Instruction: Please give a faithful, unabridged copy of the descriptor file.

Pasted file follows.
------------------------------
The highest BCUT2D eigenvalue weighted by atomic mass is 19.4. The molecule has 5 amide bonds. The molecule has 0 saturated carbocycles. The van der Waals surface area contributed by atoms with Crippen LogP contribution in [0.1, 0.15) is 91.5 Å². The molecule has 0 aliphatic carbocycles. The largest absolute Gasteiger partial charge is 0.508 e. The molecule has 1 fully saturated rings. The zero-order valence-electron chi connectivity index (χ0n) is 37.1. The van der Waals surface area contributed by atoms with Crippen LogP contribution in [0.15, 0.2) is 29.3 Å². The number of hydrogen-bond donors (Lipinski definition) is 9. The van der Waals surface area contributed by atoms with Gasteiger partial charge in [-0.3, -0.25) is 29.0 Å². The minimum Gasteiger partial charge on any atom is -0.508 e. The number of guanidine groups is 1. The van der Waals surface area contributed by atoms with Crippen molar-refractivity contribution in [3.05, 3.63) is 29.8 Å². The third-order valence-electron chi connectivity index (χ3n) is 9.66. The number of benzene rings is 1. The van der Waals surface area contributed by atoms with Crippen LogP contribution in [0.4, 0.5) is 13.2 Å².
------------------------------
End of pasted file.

The highest BCUT2D eigenvalue weighted by atomic mass is 19.4. The molecule has 5 amide bonds. The molecule has 0 saturated carbocycles. The van der Waals surface area contributed by atoms with Crippen LogP contribution in [0.1, 0.15) is 91.5 Å². The molecule has 0 aliphatic carbocycles. The largest absolute Gasteiger partial charge is 0.508 e. The molecule has 1 fully saturated rings. The zero-order valence-electron chi connectivity index (χ0n) is 37.1. The van der Waals surface area contributed by atoms with Crippen LogP contribution in [0.15, 0.2) is 29.3 Å². The number of hydrogen-bond donors (Lipinski definition) is 9. The van der Waals surface area contributed by atoms with Gasteiger partial charge in [-0.3, -0.25) is 29.0 Å². The minimum Gasteiger partial charge on any atom is -0.508 e. The number of guanidine groups is 1. The van der Waals surface area contributed by atoms with Crippen molar-refractivity contribution in [3.05, 3.63) is 29.8 Å². The third-order valence-electron chi connectivity index (χ3n) is 9.66. The number of benzene rings is 1. The van der Waals surface area contributed by atoms with Crippen LogP contribution in [0.4, 0.5) is 13.2 Å².